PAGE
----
What is 3MT?
Three Minute Thesis (3MT®) is a research communication competition developed by The University of Queensland. Ph.D. students have three minutes to present a compelling oration on their thesis and its significance. 3MT is not an exercise in trivialising or ‘dumbing-down’ research, but challenges students to consolidate their ideas and research discoveries so they can be presented concisely to a non-specialist audience.
The first 3MT was held at The University of Queensland in 2008 with 160 students competing. Enthusiasm for the 3MT concept grew and its widespread implementation by universities has led to the development of an international competition.
Strong support for 3MT exists in Australia and New Zealand with 44 institutions coming together to participate in the 2013 Trans-Tasman 3MT Competition. The event also hosted special guests from Fiji and Hong Kong. The inaugural International U21 competition was also launched in 2013. The global reach of the competition can be seen by the extent of participation with universities in Canada, the United States, the United Kingdom and Vietnam also hosting local 3MT events.
In Spring 2014, Washington State University’s College of Education hosted the first 3MT event at the university. In conjunction with the 2015 Academic Showcase, WSU then hosted its first university-level competition. Five WSU colleges sent their respective college-level winner to the main event, and in the end, it was Emily Johnson from the College of Pharmacy who took home the crown.
In March 2016, WSU again hosted the event, and it was Phillip Uribe from WSU Vancouver that took home the hardware.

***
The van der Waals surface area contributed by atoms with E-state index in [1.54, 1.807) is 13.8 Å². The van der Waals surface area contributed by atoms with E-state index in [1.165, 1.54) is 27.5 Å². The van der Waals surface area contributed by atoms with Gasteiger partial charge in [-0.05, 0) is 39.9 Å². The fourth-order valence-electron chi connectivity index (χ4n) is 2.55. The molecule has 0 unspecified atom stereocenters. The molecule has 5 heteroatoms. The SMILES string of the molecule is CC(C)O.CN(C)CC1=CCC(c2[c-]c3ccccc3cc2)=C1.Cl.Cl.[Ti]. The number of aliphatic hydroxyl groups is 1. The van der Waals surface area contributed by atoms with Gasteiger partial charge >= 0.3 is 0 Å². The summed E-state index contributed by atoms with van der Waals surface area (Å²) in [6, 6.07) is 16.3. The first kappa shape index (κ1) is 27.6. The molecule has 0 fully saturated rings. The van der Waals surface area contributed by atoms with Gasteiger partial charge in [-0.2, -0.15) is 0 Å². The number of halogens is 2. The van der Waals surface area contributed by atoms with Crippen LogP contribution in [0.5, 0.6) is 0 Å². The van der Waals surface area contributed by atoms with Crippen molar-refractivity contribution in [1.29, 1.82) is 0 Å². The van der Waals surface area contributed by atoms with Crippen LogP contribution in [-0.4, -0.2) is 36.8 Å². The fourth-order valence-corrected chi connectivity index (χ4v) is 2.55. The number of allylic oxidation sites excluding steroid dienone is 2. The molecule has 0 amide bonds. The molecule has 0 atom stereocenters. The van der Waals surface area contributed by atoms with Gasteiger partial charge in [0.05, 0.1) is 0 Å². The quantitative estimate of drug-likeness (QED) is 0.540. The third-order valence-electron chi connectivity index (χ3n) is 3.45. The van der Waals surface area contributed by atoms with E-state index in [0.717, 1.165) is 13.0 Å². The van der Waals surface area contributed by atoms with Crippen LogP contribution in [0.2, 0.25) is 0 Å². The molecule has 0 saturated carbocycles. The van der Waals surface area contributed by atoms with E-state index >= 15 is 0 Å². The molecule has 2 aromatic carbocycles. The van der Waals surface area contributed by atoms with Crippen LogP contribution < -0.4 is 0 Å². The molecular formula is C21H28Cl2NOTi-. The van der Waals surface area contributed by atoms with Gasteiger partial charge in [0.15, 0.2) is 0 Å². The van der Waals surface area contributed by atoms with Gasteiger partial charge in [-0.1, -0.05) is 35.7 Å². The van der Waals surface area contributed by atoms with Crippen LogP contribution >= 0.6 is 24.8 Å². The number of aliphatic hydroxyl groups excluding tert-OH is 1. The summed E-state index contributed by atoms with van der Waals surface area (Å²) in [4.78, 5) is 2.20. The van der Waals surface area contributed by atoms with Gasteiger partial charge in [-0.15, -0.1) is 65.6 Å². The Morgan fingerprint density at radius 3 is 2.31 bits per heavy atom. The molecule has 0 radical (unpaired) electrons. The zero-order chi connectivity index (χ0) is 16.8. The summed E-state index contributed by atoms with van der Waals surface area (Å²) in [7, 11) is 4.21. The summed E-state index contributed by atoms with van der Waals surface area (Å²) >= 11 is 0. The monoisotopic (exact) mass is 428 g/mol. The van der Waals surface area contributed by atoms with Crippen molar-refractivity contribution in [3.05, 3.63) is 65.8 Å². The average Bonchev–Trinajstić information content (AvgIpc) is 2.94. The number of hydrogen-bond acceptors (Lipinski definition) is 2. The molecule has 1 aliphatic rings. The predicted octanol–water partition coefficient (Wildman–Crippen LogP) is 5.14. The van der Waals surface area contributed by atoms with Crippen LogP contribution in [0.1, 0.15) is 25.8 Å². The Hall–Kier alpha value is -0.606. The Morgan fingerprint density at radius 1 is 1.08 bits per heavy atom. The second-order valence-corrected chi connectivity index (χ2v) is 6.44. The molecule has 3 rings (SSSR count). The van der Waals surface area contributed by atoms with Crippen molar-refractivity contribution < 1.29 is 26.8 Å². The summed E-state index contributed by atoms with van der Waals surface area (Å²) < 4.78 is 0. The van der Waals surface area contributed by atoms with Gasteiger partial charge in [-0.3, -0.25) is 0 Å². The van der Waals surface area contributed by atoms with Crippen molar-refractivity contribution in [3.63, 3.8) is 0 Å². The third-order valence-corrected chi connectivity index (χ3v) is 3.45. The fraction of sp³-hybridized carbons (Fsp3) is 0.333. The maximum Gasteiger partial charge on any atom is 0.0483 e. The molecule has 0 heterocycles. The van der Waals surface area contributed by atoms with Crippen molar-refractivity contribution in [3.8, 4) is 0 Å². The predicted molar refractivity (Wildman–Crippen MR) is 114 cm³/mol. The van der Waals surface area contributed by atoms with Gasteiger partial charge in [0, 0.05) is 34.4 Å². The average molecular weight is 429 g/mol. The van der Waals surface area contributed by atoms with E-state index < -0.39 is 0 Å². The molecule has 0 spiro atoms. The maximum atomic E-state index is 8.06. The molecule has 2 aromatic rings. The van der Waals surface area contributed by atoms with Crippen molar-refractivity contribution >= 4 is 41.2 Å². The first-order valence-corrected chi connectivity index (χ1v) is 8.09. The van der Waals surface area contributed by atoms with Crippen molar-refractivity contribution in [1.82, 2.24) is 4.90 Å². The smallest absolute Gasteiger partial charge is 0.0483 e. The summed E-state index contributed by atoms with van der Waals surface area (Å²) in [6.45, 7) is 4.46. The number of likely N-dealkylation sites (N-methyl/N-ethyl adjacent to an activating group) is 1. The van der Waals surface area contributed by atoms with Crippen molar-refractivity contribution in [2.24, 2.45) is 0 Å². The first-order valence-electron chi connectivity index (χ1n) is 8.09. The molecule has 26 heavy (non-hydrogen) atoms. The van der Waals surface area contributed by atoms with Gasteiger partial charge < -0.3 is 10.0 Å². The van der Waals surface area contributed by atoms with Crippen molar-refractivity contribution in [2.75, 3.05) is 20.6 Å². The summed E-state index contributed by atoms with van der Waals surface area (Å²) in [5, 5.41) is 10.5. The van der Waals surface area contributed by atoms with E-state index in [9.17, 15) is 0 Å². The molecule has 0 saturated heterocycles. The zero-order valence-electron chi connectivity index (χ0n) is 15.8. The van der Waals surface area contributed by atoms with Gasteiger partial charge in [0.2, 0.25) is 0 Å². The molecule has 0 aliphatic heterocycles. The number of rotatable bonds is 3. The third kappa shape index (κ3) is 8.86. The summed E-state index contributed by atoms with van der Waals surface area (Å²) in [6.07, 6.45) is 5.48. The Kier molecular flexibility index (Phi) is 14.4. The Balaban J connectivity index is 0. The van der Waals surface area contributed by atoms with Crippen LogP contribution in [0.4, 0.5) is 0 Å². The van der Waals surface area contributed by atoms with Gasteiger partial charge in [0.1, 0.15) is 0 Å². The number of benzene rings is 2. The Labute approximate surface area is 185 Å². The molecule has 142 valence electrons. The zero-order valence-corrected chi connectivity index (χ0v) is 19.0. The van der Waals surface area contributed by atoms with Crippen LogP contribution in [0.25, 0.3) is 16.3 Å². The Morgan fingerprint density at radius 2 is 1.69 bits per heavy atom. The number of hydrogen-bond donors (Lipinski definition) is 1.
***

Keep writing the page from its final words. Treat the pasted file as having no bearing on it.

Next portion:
The March 2017 title was won by Panshak Dakup from WSU Spokane and the College of Pharmacy.
The March 2018 title was won by Naomi Wallace from the College of Veterinary Medicine.
It’s back once more! On Wednesday, March 25, 2020, WSU will host 3MT again.
Why Participate in 3MT?
3MT is part of an effort to provide students with an opportunity to develop their oral communication and presentation skills, specifically as it relates to research.
Skills Training for Students
The exercise develops academic, presentation and research communication skills, while developing research students’ ability to effectively explain their research in language appropriate to a non-specialist audience.
Building Research Culture in Schools and Institutes
3MT provides a valuable opportunity for Ph.D. students to come together, get to know one another and talk about their research. It also provides a supportive environment in which universities and their colleges can provide presentation skills training.